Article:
Volume 18 • Issue 49 | April 21 - 27, 2006

Special section

Family Festival
Films, April 25 – May 7
Street Fair, May 6, 10 a.m.- 6 p.m.
Greenwich St., between Hubert and Duane Streets
www.tribecafilmfestival.org/family-festival.html

Odyssey Entertainment

Charles Sturridge’s “Lassie,” staring Peter O’Toole, is one of the 15 feature-length films highlighted in this year’s Family Festival.

All in the family: Tribeca Film Fest reaches out to community

By Steven Snyder

The Tribeca Film Festival is where many communities within the film industry, from producers to screenwriters to directors, come to meet. But for Peter Downing, the festival’s creative director, one of the key missions of the event since its inception has been pulling together the Tribeca residential community as well.

“The family festival is our attempt to connect this festival with the surrounding community,” Downing said. “It’s really the community umbrella of the event. I like to describe it as the bridge between the film festival and the families that live in the Tribeca area.”

More resources have gone into building that bridge this year than ever before. Consisting of a wide range of programs, including a mix of films made by, made for and made about children and teenagers, the Family Festival is also featuring its annual street fair, four short film series, red carpet premieres and a special reporting opportunity for young journalists.

Tribeca Film Festival
An art board decorated by area youth at last year’s Family Festival.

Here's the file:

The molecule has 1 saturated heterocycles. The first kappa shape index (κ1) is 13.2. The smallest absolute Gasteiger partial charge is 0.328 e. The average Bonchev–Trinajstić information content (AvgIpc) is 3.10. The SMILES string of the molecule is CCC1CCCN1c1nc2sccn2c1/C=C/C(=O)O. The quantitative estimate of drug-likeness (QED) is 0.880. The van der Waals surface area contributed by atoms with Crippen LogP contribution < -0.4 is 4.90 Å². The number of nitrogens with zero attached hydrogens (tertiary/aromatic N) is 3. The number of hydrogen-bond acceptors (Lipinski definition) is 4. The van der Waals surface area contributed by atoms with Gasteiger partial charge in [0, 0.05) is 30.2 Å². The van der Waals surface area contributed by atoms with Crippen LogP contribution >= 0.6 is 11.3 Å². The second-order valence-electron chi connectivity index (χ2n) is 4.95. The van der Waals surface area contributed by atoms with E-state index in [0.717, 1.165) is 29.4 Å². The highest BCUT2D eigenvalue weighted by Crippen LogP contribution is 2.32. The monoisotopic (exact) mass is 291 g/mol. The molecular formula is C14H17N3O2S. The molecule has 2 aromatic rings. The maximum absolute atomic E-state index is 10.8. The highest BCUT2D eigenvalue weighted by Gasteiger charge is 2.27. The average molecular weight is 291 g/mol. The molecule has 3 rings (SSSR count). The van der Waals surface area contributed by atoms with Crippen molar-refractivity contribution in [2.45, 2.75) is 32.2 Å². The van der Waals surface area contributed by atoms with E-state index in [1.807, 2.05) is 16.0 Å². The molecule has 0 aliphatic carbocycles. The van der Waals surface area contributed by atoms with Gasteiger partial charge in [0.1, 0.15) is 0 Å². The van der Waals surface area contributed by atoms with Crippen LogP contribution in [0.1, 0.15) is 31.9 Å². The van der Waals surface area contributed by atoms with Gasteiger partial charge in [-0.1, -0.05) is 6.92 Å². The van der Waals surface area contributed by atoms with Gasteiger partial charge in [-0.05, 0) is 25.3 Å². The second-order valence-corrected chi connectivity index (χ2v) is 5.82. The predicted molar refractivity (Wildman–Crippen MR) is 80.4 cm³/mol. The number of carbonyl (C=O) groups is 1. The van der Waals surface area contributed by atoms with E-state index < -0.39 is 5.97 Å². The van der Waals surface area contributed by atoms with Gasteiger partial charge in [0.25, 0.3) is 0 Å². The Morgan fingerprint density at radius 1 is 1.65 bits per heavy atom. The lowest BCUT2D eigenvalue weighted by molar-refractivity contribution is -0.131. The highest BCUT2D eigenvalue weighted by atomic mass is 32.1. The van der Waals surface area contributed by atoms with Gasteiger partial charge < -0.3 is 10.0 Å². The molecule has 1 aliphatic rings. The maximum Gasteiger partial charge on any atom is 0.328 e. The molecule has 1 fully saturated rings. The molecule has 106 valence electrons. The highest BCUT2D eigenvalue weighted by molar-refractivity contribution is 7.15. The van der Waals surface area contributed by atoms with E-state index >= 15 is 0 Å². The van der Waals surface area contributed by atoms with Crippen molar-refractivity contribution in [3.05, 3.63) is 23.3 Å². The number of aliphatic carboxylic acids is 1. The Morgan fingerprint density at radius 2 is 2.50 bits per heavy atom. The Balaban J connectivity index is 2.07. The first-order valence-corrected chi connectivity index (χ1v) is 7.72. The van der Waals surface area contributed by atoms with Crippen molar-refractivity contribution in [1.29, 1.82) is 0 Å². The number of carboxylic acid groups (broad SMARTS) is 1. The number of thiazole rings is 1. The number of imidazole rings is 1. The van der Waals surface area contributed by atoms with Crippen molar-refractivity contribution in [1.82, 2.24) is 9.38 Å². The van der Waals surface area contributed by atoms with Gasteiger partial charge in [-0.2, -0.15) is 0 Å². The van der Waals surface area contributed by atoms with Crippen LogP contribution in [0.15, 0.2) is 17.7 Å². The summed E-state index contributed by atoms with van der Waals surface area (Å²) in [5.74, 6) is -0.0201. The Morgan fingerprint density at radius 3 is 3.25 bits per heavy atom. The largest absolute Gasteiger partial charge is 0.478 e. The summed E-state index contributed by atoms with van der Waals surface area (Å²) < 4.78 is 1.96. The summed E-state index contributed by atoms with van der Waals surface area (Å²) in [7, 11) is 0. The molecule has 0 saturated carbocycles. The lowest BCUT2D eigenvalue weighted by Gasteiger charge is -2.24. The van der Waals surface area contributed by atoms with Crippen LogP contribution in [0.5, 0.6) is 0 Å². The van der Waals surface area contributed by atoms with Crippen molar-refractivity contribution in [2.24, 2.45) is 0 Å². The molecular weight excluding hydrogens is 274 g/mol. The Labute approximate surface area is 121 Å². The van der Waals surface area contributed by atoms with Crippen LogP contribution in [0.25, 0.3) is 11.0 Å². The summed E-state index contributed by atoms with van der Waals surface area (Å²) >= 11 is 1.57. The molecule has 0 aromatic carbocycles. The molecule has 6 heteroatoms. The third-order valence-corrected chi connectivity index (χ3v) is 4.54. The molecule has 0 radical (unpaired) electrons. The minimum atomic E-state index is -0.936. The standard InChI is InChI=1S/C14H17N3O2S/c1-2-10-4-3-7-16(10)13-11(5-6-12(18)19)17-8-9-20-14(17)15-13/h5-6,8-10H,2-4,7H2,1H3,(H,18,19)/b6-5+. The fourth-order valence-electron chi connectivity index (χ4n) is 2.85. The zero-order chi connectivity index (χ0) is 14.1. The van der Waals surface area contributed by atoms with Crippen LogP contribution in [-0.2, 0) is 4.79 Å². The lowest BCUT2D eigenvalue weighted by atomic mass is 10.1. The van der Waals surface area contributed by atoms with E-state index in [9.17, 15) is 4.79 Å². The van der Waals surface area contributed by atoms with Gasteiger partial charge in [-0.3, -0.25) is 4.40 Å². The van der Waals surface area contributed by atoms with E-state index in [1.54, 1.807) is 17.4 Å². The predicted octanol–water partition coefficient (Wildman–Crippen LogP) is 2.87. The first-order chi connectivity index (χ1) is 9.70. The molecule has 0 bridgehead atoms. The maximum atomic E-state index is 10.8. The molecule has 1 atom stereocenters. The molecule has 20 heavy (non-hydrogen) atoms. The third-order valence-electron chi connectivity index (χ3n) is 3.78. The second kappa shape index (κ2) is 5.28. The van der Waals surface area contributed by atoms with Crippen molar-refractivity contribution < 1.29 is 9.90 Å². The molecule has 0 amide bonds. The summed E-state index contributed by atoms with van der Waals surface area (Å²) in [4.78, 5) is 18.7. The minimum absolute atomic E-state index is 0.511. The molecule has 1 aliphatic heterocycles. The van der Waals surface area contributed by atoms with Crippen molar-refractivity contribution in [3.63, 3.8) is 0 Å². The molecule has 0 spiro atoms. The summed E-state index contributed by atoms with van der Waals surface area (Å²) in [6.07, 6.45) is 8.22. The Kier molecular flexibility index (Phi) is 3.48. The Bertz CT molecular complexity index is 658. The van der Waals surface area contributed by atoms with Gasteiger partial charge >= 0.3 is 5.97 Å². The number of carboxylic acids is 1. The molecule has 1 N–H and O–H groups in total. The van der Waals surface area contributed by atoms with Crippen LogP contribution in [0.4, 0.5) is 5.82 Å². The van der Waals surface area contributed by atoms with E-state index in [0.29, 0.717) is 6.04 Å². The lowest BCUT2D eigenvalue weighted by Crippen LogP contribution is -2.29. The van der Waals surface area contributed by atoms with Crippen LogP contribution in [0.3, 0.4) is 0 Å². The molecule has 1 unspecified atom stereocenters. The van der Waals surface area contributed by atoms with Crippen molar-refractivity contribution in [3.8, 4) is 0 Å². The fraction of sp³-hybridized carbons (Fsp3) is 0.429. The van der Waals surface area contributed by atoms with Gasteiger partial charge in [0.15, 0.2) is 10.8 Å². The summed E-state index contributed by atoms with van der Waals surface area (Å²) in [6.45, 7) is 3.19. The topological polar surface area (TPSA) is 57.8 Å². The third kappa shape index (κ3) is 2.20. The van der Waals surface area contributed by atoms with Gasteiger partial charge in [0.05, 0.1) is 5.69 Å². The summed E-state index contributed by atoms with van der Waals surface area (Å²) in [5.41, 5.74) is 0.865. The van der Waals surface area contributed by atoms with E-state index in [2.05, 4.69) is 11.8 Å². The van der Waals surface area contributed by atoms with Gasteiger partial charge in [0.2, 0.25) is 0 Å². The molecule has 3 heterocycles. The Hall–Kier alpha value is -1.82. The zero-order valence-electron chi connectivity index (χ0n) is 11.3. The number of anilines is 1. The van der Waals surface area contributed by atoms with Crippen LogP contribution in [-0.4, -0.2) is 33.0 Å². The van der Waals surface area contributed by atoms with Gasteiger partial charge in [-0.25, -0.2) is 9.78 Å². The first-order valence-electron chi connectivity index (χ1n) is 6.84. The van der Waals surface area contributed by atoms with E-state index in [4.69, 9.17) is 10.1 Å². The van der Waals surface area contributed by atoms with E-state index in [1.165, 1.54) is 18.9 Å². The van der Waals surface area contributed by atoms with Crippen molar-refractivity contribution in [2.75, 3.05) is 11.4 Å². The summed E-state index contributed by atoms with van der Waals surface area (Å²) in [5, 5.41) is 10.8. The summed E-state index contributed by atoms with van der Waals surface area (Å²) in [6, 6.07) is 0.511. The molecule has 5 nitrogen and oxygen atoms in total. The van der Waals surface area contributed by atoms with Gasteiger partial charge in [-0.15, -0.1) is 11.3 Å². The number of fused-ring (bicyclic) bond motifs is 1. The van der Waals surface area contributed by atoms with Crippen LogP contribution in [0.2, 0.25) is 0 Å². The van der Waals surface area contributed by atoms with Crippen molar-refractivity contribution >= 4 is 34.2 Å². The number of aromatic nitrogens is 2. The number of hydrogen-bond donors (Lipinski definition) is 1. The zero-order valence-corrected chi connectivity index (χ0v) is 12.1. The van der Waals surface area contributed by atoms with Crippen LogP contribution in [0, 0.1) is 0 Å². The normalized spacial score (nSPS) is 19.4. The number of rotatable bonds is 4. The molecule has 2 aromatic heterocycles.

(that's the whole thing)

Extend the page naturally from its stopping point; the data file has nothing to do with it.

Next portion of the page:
Downing said the chief goal of the Family Festival is to create a welcoming series of films and events for every member of the family.

“I’m a parent myself, and this is a program that’s been made for parents and children to share together,” Downing said. “We say ‘family films,’ but the best family film has enough of a story to hold everybody, and enough humor and insights to keep parents interested, as well as their children.”

This year, the Family Festival runs the full length of the Tribeca Film Festival, from April 25 to May 7, and consists of 15 feature length films, many of them premieres. The new DreamWorks animated comedy “Over The Hedge”; the live-action feature “Elephant Tales,” about two elephant brothers trekking across the African plain; a modern retelling of “Lassie” featuring Peter O’Toole and Samantha Morton; and “R.V.,” the new Robin Williams comedy directed by Barry Sonnenfeld (“Men in Black”) are all included in the schedule.

In addition to these high-profile American titles, the Family Festival will also shine a light on a number of foreign films, as well as a new section dubbed “T4Teens,” which highlights features and shorts made specifically with young adults in mind. Some of the international entries include “Laura’s Star” from Germany, “Peace Tree” from Canada, “Zaina, Rider of the Atlas” from France and “Beauty and the Bastard,” from Finland.

“It’s our opportunity, and our obligation, to put more diverse and interesting films out there,” Downing said. “Take our Finnish film about two teenagers coming of age — I don’t know where else you are going to see a Finnish film, but definitely not at your neighborhood theater.